A postcard from a Scandinavian childhood
Claim to fame: New York’s trailblazer of New Nordic cuisine.
Reason to go: One of the ten best “Swedish restaurants” in the world.
To look out for: Cured lamb heart burnt in bedstraw with pickled sunchoke.
A meal at Aska is an almost synesthetic pleasure, you can actually taste Fredrik Berselius’ childhood memories. But there is no cloying nostalgia here, just a passionate wish to share the flavors of his native Sweden, brought to life with local ingredients. Berselius is the embodiment of Scandinavian humility, his restaurant sits on a gritty Brooklyn side street, just under the Williamsburg bridge, behind an anonymous black door, with a barely visible sign. No need for grand gestures here. The dining room is a handsome, sparse black box, an undressed stage of sorts where the open kitchen is the main attraction and the view of the verdant garden out back gives the otherwise bare space a softness.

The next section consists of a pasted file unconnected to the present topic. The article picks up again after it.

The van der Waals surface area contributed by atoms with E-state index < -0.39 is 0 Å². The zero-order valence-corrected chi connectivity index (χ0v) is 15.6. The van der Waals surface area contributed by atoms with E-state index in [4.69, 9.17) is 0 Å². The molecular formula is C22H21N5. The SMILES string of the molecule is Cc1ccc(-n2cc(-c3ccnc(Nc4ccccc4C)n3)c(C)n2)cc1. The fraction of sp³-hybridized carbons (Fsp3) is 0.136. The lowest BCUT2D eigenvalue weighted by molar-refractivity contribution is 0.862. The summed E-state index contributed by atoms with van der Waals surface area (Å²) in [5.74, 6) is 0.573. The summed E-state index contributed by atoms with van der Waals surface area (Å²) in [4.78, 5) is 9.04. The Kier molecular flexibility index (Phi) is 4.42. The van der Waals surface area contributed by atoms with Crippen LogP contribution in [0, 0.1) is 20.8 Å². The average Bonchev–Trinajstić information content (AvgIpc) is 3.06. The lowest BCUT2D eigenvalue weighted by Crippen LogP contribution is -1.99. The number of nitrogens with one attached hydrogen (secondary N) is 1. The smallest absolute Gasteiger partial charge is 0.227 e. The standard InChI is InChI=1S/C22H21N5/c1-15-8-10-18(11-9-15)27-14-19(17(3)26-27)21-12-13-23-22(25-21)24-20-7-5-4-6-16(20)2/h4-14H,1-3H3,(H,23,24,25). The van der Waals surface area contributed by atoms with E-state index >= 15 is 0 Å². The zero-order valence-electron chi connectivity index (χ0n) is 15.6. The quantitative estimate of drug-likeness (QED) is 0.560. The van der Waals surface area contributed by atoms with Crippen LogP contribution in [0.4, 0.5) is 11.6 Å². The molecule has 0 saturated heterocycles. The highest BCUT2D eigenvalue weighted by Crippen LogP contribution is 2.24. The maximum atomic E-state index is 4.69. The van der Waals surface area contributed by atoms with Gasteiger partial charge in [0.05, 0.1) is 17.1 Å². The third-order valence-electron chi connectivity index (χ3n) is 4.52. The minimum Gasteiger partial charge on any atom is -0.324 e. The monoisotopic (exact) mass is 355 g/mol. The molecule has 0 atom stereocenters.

Aska’s progressive tasting menu is an ode to the country Berselius left 15 years ago. Nestled in a bouquet of burnt chamomile lay delicately cooked Maine shrimp whose heads, in a waste-not-want-not move, went into the dish’s intense sauce. It’s a picture of Berselius’ boyhood romps on Sweden’s reed-dotted, brackish coast. The triumphant briny, crisp-fried bladderwrack seaweed dusted with dried blue mussel is another one. “My mom used to tell me not to play with that stuff in the water”, he notes. Also in the old family album: a nod to that ultimate Swedish kids fare, blood pudding with a tall glass of milk, here rendered elegantly grown up as a blood pancake with cherry, rose and rosehip, served with a thimble of raw milk. Aska’s food is equally a labor-intensive love poem to the seasons. By conserving many of his ingredients, Berselius creates little tidings from that time last year when the plums were extra sweet and the blackberries were bountiful. Both accompany a supercharged 90-day dry aged rib eye punched up with cured beef fat; the plum is salted, the berries preserved. Berselius cooks with great confidence and doesn’t shy away from unusual, funky flavors, giving his diners the distinct pleasure of exploring such creations as grilled and dried cucumber with salad burnet, a vaguely arrogant herb with a very special aroma that he claims is addictive. His 20 course meal is best enjoyed with the surprising wine pairing where a dollop of Finnish caviar with grilled onion, cultured cream and lemon verbena is offered with a multi-facetted gin- and aquavit based cocktail.